Hepatitis B virus (HBV) and hepatitis C virus (HCV) infections account for a substantial proportion of liver diseases worldwide. The two viruses share same modes of transmission, coinfection is not uncommon, especially among high risk populations.

Complementary and alternative therapies in the treatment of chronic hepatitis C: a systematic review.

Complementary therapies are widely promoted for and used by patients with hepatitis C. The aim of this article was to systematically assess the efficacy of complementary therapies in treating chronic hepatitis C.

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How Does Coffee Prevent Liver Fibrosis? Biological Plausibility for Recent Epidemiological Observations

The published epidemiological data demonstrates an inverse relationship between coffee (and potentially other caffeinated beverage) consumption and liver fibrosis and its downstream complications are weighty and rapidly accumulating. Several excellent recent reviews examine this evidence in great detail, and the overwhelming conclusion is that this inverse relationship is real—coffee drinking reduces liver fibrosis.

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Hepatitis C - Epidemiology and Review of Complementary/Alternative Medicine Treatments

The hepatic damage is due both to the cytopathic effect of the virus and the inflammatory changes secondary to immune activation. The use of the botanical components glycyrrhizin, catechin, silymarin and phytosterols, and the antioxidants N-acetylcysteine and vitamin E are reviewed for their efficacy in treating chronic hepatitis and affecting liver damage.

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Hepatitis C Focus on Dietary Supplements

Conventional medical treatments are available for chronic hepatitis C. Some people with hepatitis C also try complementary health approaches, especially dietary supplements. This fact sheet provides basic information on hepatitis C, summarizes scientific research on selected supplements, and suggests sources for additional information.

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Marijuana does not Accelerate Liver Disease in HIV–HCV Coinfection

Marijuana smoking is common and believed to relieve many symptoms, but daily use has been associated with liver fibrosis in cross-sectional studies. We aimed to estimate the effect of marijuana smoking on liver disease progression in a Canadian prospective multicenter cohort of HIV/HCV co-infected persons.

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Increased Intake of Vegetables, but not Fruit, Reduces Risk for HepatocellularCarcinoma: A Meta-analysis

Based on a meta-analysis, increased intake of vegetables, but not fruit, is associated with lower risk for HCC. The risk of HCC decreases by 8% for every 100g/day increase in vegetable intake. The findings should be confirmed by future studies with validated questionnaires and strict control of confounders.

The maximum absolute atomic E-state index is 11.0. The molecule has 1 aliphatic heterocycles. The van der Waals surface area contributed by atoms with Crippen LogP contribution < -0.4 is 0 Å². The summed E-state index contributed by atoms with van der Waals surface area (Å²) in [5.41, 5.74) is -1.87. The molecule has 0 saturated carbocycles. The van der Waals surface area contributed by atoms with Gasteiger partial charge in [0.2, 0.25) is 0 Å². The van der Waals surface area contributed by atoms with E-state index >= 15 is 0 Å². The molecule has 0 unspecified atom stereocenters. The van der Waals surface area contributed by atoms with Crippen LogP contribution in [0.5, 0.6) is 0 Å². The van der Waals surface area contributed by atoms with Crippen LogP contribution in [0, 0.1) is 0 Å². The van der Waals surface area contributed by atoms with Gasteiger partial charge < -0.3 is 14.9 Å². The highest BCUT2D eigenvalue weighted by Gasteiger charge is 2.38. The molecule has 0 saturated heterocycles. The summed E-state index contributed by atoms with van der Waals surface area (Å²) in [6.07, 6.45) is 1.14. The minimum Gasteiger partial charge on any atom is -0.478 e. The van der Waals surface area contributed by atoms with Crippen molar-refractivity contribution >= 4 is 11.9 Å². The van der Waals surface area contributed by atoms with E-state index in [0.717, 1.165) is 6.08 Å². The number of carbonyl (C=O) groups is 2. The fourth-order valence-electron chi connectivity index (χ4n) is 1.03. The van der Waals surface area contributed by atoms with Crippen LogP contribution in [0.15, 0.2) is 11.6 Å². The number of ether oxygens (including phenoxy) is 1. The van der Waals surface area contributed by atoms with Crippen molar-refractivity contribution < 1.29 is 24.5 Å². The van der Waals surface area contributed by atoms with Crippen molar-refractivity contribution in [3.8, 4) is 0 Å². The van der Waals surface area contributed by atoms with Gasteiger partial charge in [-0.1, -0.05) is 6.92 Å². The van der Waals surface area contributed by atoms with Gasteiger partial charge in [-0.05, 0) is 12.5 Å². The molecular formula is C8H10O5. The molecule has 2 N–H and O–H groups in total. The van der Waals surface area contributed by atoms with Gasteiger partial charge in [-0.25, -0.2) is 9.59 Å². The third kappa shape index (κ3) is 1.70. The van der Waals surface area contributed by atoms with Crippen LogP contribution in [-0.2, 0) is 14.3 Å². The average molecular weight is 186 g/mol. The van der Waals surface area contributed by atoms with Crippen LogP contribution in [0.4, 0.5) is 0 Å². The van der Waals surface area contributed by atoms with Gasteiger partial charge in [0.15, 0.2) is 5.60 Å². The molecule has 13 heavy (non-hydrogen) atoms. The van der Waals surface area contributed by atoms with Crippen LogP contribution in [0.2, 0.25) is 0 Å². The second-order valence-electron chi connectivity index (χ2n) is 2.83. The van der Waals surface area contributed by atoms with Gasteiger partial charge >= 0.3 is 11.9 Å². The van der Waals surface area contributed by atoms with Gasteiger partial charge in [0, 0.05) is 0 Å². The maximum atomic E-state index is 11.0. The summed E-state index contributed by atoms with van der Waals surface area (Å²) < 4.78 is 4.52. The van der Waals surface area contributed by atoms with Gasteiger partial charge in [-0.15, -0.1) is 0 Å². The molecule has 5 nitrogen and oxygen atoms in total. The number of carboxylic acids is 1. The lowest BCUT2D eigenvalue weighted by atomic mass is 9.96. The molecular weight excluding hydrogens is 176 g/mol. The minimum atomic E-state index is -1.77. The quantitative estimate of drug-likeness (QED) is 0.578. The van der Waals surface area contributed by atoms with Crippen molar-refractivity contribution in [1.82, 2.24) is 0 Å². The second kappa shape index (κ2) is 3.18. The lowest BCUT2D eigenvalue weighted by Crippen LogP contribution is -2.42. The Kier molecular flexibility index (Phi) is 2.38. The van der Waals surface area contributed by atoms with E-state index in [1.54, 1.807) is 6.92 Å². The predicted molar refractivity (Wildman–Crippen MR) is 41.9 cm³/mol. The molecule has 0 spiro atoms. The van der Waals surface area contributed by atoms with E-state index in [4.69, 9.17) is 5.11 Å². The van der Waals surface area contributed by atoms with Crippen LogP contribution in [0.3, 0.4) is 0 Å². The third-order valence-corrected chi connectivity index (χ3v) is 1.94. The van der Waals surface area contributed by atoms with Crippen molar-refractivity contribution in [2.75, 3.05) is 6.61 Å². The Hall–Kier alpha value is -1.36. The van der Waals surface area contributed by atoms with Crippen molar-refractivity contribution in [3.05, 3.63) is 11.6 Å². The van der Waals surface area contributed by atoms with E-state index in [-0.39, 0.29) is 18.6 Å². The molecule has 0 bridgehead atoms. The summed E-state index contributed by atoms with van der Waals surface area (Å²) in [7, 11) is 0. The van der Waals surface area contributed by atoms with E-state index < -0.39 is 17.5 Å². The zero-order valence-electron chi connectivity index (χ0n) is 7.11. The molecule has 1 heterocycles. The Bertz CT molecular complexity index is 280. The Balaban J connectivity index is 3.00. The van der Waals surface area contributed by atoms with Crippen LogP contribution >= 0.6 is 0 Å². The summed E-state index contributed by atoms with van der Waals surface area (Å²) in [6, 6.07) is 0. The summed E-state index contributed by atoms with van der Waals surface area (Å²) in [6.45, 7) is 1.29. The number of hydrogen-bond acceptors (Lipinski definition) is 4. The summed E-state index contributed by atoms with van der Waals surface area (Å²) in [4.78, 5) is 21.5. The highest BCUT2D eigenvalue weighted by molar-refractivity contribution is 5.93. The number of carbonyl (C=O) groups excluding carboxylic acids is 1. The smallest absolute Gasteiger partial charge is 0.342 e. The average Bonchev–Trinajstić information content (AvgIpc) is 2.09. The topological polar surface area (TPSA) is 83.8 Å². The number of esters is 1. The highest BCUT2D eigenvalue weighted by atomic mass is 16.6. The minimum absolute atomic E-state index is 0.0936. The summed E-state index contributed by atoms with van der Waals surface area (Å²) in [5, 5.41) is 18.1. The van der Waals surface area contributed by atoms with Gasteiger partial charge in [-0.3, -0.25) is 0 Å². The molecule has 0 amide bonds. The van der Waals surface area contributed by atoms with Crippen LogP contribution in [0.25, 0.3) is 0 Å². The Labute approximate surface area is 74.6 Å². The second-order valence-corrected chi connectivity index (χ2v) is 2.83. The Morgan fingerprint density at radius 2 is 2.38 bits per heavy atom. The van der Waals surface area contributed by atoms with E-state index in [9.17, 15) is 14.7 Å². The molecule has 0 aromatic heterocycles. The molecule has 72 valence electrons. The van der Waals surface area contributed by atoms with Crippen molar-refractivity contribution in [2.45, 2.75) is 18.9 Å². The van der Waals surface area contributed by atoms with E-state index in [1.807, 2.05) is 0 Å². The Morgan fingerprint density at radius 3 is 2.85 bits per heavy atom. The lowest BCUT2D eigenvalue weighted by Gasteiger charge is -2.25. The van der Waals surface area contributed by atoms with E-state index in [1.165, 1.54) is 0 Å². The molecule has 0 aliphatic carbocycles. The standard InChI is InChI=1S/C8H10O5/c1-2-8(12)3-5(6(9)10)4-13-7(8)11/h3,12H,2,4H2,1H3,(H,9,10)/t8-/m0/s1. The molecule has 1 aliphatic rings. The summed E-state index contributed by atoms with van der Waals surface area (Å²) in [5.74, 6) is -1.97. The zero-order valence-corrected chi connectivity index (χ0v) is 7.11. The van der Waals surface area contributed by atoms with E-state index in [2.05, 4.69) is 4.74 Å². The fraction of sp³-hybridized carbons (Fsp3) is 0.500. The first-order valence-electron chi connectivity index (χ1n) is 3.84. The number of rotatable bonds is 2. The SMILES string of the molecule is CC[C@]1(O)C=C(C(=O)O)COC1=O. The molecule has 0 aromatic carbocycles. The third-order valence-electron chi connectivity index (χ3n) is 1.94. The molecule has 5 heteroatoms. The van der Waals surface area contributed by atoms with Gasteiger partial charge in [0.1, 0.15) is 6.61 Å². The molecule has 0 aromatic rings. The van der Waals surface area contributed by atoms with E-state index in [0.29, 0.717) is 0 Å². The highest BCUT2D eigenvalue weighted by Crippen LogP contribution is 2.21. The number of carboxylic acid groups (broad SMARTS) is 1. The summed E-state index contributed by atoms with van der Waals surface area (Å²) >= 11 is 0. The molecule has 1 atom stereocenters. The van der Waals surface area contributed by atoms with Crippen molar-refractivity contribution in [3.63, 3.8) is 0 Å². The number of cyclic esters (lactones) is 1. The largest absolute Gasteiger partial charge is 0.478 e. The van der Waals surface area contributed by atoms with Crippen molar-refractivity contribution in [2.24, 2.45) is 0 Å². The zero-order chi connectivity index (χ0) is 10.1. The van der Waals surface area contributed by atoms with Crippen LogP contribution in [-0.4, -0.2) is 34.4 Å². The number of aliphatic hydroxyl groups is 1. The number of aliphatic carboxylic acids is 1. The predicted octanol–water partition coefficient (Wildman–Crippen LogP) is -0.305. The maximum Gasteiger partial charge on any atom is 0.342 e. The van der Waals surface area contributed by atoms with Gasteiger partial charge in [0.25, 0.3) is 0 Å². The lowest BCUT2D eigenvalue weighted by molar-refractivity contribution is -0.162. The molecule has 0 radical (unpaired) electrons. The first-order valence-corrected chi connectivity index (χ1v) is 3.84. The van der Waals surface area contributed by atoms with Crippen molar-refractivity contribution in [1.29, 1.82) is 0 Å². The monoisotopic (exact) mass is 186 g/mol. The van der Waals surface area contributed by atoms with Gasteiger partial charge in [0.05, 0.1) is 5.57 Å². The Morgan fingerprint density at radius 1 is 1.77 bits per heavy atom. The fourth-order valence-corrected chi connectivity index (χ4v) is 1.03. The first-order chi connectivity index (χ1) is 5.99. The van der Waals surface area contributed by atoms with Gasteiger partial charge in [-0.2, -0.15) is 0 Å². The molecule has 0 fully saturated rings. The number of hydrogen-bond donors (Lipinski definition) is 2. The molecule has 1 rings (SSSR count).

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The Top Three Alternative Treatments for Hepatitis C

For those who are not able to conquer the Hepatitis C virus with combination therapy, discover three holistic approaches that can help improve your treatment odds and/or stave off liver damage.

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Decline in incidence of HIV and hepatitis C virusinfection among injecting drug users in Amsterdam;evidence for harm reduction?

In Amsterdam, HIV prevalence has nearly halved among injecting drug users (IDU) since 1990. Hepatitis C virus (HCV) prevalence also declined; HIV and HCV incidence dropped to nearly zero. We examined possible explanations for these time trends, among which the implementation of harm reduction measures aimed at reducing the risk behaviour of IDU.

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Global, regional, and national incidence, prevalence, and years lived with disability for 301 acute and chronic diseases and injuries in 188 countries, 1990-2013: A systematic analysis for the Global Burden of Disease Study 2013

Up-to-date evidence about levels and trends in disease and injury incidence, prevalence, and years lived with disability (YLDs) is an essential input into global, regional, and national health policies. In the Global Burden of Disease Study 2013 (GBD 2013), we estimated these quantities for acute and chronic diseases and injuries for 188 countries between 1990 and 2013.

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Estimates on HCV Disease Burden Worldwide - filling the gaps

As resources are limited, solid data to estimate the disease burden caused by HCV are urgently needed. Epidemiology data and disease burden analyses for 16 countries are presented.

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